At times I just can’t be pleased
I hate driving on crumbling, pothole-laced, bumpy roads. It feels like every bolt on my car is coming loose at the same time, and in a matter of seconds I will be sitting in the driver’s seat with no car around me.
But even more, I think, I hate road construction. Don’t get me wrong. When a road project is done, and I am coasting along a freshly-paved, newly-reconstructed road, I am happy.
While the project is under way, however, that is a completely different story.
I get frustrated when I have to change my usual route. The South Valley Street project was infuriating to me. Every time I wanted to go to the other end of town, Hamburger Hill as it is called, I had to stay on the main road, never being able to take the back way, which is always less dense with traffic.
Now, with Third Street in the middle of reconstruction, I can never go straight through the light on the corner of Houghton Avenue and Third Street, or use the light to my advantage when trying to make my way to South Valley Street, or back to work from the Hill.
When it comes to road construction, I just can’t be pleased until the construction is completely wrapped up.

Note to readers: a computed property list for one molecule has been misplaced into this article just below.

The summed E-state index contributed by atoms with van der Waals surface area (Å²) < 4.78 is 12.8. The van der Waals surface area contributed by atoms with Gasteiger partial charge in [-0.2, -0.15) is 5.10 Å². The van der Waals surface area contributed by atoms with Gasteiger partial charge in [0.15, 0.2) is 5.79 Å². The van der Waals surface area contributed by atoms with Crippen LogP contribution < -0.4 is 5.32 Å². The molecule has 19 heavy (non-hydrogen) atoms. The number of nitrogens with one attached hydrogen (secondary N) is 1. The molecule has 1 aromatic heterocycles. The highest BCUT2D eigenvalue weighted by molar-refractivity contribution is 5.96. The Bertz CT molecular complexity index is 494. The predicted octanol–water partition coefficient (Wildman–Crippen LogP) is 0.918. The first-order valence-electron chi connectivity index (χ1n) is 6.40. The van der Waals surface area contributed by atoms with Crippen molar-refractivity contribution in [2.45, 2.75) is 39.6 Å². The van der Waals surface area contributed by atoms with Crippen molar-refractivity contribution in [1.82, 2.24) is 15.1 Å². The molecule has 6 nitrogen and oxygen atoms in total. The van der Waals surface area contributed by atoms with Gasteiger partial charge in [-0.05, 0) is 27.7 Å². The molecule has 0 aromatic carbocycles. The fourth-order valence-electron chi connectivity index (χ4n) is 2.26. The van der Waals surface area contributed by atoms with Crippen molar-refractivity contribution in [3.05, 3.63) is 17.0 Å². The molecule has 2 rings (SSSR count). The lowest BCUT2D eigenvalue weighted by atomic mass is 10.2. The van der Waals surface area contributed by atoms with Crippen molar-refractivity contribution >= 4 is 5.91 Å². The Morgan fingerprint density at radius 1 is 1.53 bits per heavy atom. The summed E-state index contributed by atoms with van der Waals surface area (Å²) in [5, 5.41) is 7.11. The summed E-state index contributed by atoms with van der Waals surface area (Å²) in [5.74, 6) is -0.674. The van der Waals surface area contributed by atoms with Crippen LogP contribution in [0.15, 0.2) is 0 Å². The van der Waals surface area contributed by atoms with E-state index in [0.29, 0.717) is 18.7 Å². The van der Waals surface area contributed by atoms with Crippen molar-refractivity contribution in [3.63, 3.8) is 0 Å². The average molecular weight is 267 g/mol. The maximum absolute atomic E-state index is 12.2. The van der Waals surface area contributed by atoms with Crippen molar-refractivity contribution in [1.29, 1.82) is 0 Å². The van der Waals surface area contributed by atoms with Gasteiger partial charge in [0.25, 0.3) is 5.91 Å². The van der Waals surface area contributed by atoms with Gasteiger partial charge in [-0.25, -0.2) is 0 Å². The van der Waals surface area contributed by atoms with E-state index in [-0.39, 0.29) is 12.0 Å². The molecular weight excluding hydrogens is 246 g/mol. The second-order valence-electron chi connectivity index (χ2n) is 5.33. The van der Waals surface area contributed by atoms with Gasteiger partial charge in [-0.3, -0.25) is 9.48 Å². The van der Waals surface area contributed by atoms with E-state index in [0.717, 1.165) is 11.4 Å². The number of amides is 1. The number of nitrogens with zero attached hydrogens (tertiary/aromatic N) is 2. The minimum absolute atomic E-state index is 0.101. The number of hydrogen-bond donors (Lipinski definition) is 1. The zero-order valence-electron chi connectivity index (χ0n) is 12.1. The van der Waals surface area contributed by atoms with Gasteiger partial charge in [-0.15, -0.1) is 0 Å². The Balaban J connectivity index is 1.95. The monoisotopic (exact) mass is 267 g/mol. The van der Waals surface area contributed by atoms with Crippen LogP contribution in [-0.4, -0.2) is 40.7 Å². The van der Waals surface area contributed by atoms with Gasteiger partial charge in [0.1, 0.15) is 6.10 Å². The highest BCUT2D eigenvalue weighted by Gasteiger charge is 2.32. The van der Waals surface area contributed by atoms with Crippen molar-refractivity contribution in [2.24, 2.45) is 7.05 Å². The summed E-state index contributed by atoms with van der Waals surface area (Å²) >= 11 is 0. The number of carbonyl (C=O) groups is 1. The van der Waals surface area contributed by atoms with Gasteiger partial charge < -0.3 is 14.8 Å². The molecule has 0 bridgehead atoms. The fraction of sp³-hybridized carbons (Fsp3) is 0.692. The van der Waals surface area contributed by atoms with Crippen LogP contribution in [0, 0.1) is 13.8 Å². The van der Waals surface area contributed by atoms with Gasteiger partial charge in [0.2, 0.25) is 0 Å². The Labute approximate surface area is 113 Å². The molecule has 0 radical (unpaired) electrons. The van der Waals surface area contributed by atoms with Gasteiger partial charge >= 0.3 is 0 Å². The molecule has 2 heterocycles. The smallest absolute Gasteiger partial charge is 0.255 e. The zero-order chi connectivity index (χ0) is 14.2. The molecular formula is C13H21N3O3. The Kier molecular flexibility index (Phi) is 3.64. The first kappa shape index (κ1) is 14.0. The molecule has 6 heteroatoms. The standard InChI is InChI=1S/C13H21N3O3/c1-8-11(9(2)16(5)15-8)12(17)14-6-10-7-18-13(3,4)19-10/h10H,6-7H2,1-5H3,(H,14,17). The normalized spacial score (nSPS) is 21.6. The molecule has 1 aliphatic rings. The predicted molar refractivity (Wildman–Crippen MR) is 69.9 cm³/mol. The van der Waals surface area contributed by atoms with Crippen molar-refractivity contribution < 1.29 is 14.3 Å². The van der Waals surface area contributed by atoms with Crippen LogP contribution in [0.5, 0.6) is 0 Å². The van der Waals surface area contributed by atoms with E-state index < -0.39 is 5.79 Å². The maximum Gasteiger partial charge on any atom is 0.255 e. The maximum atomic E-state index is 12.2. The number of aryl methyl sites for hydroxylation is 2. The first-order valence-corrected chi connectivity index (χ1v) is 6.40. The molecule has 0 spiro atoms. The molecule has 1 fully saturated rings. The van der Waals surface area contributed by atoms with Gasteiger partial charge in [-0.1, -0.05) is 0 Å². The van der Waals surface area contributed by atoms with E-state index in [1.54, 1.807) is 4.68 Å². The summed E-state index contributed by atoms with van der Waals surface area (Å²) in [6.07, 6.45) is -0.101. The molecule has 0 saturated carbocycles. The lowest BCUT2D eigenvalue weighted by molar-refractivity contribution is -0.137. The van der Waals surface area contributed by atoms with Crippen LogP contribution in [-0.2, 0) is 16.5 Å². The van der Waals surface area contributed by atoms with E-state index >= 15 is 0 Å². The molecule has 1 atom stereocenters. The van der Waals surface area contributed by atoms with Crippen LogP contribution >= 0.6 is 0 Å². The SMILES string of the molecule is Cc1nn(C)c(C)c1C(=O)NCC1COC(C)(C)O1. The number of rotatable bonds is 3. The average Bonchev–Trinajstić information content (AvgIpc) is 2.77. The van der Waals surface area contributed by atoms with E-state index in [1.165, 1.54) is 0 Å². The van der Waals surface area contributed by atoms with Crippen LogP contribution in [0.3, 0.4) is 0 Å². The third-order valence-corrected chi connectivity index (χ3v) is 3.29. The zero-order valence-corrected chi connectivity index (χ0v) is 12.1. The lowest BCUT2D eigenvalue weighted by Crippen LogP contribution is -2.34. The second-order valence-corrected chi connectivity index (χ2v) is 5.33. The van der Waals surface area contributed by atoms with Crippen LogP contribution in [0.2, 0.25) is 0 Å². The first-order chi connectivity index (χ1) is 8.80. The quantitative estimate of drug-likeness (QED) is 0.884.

You know those people who gripe about the freezing temperatures in winter, only to complain equally as much when summer comes and it warms up?
That’s how I am with road construction. I can’t stand the deteriorated roads. I also have little patience when it comes to waiting for someone emblazoned in an orange vest to turn a sign informing me to “stop” or go “slow.”
Before writing this column, I tried to find other areas where I have this similar “can’t please” attitude. I came up empty.
Take the weather for example. In the summer, you might hear me say “It’s so hot outside today.” However, you would be hard pressed to hear me say “It’s too hot.”
I might say “It’s too hot to (fill in the blank)” when I don’t want to do something outside, but you won’t hear me flatly say “It’s too hot.”
In the winter, though, I’ll whine, complain and curse every time I step out into the blistery, single-digit world. Having to leave the warm confines of my home or workplace becomes a burden I am not willing to bear, and only do so out of necessity.
I guess I should keep my eyes on the prize, and remember that in the end, the road projects surrounding me at work will give me plenty of miles of fresh, smooth roadways. Or, I could also start remembering what is going on around me before I am starting to turning toward a huge white and orange striped sign reading “Road closed to thru traffic.”
Of course, there is the option to just keep treating roads and road construction the way I do now.
Actually, that seems pretty easy.